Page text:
The paper "The Most Important Features of the Bretton Woods Agreement" is a great example of a macro and microeconomics case study. During the summer of 1944, World War II (WWII) was still ongoing. The same summer delegates from a total of 44 countries met in Bretton Woods, a rural area in the New Hampshire, to lay down the foundation for a new international financial system. The meeting was the result of the determination of President Franklin D Roosevelt of the US and Winston Churchill, the UK Prime Minister, to see post-war prosperity based on economic cooperation and avoiding the 1930s economic conflicts and tensions between countries, which they believed fanned the drift to the war (Schifferes, 2008).
During the meeting, President Roosevelt (quoted in Schifferes, 2008) said, “ The economic health of every country is a proper matter of concern to all its neighbours, near and distant. ” But largely, it can be said that the conference was part of the US’ s plan to create and lead a new world order that would rest upon the rule of law, and which also facilitated and enhanced the creation of the United Nations, as well as strengthening other international organization (Schifferes, 2008; Wiggin, 2006). By the 1970s, however, the US dollar was under much pressure from many factors, including the heavy cost of the Vietnam War as well as the growing trade deficit.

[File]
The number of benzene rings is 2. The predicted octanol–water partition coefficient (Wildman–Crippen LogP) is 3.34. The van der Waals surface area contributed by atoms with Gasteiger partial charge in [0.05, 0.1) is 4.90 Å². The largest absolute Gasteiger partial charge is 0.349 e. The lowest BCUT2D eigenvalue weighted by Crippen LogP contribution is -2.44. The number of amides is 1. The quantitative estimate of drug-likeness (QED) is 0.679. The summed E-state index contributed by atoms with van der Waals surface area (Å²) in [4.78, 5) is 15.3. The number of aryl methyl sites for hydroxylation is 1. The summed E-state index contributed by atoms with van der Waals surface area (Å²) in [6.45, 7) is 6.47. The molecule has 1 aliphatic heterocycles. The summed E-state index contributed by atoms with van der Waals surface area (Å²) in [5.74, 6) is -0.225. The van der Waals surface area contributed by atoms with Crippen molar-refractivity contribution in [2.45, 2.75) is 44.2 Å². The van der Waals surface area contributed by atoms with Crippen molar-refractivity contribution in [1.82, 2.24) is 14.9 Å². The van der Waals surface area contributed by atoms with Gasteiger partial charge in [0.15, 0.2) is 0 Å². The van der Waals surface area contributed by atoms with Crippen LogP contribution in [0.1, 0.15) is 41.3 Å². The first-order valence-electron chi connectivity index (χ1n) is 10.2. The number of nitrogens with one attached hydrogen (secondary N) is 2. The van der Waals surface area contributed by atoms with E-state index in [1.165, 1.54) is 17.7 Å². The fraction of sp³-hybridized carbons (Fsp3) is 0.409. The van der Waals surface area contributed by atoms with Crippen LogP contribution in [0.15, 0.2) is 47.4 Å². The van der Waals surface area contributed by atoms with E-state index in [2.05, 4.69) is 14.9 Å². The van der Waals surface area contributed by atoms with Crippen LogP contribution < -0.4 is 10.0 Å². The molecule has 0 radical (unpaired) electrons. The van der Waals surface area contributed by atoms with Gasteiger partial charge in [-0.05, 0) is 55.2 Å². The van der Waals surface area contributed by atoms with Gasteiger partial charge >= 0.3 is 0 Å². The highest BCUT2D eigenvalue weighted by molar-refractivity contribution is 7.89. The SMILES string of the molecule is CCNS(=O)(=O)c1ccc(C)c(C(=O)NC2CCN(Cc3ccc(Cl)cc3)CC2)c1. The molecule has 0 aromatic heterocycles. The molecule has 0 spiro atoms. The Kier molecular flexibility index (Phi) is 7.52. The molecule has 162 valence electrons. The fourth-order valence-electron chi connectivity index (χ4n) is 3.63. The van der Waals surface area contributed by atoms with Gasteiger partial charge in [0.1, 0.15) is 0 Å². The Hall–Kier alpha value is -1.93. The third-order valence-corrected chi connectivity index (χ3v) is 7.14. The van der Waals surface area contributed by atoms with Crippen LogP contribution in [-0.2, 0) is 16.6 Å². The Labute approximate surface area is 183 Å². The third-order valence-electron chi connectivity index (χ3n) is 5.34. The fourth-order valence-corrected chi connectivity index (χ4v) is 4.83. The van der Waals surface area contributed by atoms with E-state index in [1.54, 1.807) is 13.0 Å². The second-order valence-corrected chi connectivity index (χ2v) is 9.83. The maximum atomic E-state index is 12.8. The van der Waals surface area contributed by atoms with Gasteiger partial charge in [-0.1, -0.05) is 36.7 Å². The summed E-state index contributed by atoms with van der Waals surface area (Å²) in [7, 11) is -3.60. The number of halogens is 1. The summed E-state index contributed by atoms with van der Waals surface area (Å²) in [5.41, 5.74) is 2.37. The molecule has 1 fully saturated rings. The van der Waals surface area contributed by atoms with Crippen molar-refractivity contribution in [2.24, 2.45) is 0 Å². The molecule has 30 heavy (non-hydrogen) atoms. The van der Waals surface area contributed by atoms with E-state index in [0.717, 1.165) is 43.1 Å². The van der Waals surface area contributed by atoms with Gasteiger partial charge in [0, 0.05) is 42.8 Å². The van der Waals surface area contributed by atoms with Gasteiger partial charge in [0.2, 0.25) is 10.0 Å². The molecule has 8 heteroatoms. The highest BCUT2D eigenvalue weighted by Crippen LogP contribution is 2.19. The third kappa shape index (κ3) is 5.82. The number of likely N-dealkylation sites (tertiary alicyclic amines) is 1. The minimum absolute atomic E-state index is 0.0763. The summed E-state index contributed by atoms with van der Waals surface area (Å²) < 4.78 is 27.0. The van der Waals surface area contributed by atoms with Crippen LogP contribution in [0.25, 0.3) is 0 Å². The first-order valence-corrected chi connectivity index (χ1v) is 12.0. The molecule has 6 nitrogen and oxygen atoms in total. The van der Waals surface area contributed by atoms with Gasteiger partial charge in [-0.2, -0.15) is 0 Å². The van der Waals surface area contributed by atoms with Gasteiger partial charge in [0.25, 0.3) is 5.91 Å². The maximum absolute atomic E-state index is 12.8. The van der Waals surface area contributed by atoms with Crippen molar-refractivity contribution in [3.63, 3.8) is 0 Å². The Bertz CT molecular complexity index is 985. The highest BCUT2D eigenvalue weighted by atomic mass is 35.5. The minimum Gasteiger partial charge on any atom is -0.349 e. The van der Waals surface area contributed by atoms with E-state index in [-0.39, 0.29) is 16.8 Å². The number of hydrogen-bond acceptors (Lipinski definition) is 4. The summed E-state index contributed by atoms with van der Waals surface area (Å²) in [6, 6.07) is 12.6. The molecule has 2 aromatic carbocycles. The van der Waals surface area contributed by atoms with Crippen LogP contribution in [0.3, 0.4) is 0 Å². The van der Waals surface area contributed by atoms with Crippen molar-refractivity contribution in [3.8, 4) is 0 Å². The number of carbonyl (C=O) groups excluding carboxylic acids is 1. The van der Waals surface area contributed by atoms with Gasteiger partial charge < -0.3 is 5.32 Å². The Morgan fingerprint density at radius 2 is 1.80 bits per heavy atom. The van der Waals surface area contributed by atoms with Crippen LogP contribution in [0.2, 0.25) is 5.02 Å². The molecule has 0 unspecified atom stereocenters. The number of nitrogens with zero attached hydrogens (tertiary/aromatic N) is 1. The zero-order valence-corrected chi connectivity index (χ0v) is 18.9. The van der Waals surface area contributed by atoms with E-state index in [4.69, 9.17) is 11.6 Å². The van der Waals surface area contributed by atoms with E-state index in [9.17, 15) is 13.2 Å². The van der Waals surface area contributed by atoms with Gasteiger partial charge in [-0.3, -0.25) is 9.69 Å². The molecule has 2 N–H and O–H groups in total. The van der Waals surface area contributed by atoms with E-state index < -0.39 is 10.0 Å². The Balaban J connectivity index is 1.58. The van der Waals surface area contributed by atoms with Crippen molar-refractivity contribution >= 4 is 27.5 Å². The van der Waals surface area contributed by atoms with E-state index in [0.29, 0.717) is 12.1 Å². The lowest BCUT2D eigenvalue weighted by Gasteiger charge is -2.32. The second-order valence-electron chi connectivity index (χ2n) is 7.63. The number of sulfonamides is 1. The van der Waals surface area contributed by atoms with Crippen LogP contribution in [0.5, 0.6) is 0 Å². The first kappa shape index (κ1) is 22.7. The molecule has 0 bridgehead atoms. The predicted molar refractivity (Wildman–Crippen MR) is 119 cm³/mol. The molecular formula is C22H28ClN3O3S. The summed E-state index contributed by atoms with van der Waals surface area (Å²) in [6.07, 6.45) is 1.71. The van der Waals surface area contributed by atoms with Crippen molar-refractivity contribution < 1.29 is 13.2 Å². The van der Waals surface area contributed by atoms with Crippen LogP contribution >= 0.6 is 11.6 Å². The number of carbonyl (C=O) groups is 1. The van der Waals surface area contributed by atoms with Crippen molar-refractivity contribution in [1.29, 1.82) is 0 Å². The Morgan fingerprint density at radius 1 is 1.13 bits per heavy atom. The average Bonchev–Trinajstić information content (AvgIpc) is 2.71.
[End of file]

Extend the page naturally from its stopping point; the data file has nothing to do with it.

President Nixon of the US unilaterally abandoned the gold standard and devalued the US currency, the dollar, in 1971. This move would only be ratified later in the year by another meeting dubbed the Smithsonian Agreement. This marked the beginning of the end for the Brent Woods system as some of its key aspects began to lose favor.
For instance, fixed exchange rates were abandoned for floating rates, which meant that the value of major currencies would now be determined by market trading. Attempts to put in place a new Bretton Woods deal on currencies failed. Eventually, the Bretton Woods system broke down (Cohen, 2002; Wiggin, 2006; Iozzo & Mosconi, 2006). The purpose of this paper is to take a closer look at the key features that the Bretton Woods Agreement set to champion, the reasons that led to the breakdown of the BWs system and what economic world order has since taken over from that vacuum left. The important features of the Bretton Woods System As already mentioned above, the BW system was meant as a strategy for the postwar reconstruction of the world monetary space.
The conference was dominated by two key approaches to the postwar plan led by Harry Dexter White from the US treasury on one hand and John Maynard Keynes from Britain on the other. The ultimate plan was a compromise between the two approaches, but with a notable inclination toward White’ s plan than Keynes’ .
This reflected even further the overwhelming power of the US even as WWII approached its denouement (Lago et al. , 2009; Terborgh, 2003). At the time, there seemed to be a big difference between the plans of White and Keynes, especially regarding ‘ future access to international liquidity’ (Cohen, 2002), the similarities were more notable. In fact, most attending countries agreed on many of the BW proposals. For instance, all of them agreed on the lessons that the interwar monetary chaos had presented and was, therefore, determined to avoid the recurrence of such troubles.
This overall agreement was directly reflected in the IMF Articles of Agreement.